Marty Schottenheimer: Best Coach To Never Win A Super Bowl?

Marty Schottenheimer Poses With A Young Fan As Chargers Head Coach

There is an entire generation out there that only know who Marty Schottenheimer is thanks to being referenced in the Eminem song “Just Don’t Give a F**”.

But that’s more notoriety than a lot of coaches who never won a Super Bowl will ever garner.

Schottenheimer’s teams were the model of consistency year after year, the staple of which was his “Marty Ball” philosophy which focused on running the ball and using the pass to setup the run on offense, while emphasizing solid defense above all else.

From 1985 to 2006 his teams averaged a record of 10 wins, 6.3 losses. In 20 full seasons as a head coach, he had 11 seasons of 10+ regular season wins and won seven or less games one time.

Schottenheimer won a total of eight division titles across three franchises and appeared in the playoffs 13 different times.

Only three coaches in the history of the NFL have taken a team to the playoffs in more seasons than Schottenheimer; Paul Brown, Tom Landry and Don Shula. Check those names. Whoa.

But what plagued him and his legacy was consistency of a different kind in the playoffs. In 18 career playoff games Schottenheimer only managed to win five of them. Amongst those losses were three in the AFC Championship Game, a game Schottenheimer would never ultimately win, giving him the distinction of being the winningest coach to never make it to a Super Bowl.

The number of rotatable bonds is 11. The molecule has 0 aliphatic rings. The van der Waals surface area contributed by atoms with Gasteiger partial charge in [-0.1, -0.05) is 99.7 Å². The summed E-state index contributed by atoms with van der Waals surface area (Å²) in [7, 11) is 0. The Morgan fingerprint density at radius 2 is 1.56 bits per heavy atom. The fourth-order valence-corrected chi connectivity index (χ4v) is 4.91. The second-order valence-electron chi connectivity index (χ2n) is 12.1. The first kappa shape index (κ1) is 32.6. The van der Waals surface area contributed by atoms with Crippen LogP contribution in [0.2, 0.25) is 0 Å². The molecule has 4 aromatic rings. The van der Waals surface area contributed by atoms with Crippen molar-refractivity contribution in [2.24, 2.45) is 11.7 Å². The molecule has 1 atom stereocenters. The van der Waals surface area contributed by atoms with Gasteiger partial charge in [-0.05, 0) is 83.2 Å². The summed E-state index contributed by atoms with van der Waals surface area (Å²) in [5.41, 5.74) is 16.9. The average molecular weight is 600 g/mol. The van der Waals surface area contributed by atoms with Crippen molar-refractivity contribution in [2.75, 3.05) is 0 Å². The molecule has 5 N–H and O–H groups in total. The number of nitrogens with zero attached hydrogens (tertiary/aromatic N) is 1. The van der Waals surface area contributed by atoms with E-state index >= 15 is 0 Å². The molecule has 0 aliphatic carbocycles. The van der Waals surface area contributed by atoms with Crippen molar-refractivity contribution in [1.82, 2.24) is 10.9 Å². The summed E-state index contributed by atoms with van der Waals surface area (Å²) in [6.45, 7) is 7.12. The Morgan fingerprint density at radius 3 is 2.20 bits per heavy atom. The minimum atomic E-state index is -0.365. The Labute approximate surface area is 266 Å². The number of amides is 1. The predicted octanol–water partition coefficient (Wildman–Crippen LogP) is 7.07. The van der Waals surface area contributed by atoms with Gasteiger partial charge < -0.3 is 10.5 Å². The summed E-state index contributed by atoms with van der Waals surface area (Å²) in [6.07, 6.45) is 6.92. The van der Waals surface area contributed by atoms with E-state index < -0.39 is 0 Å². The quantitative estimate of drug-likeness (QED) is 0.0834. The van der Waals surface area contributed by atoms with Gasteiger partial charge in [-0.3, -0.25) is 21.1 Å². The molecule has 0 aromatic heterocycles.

Marty Schottenheimer’s legacy is that he may be the best regular season coach the game has ever seen. His 200 games won is the sixth most all time and the 327 games he coached is the eighth most ever.

Another measure of his impact is the coaching tree he established and the success of former assistant coaches. Bill Cowher, Cam Cameron, Herm Edwards and Tony Dungy all got their first professional coaching experience on staffs led by Schottenheimer, with Cowher and Dungy both winning Super Bowls after “branching out” on their own. That has to sting a little bit right? That’s like having a kid who could dunk and all you could do was touch the net.

Surprisingly at the age of 67, Schottenheimer agreed last March to take over head coaching and GM duties for the Virginia Destroyers of the UFL. Just to see the old school Schottenheimer pacing the sidelines, emitting spittle at every pace is worth checking the UFL out in year two. I wonder if he’ll still wear those huge old school glasses?

Is Marty Schottenheimer the greatest coach to never win a Super Bowl?

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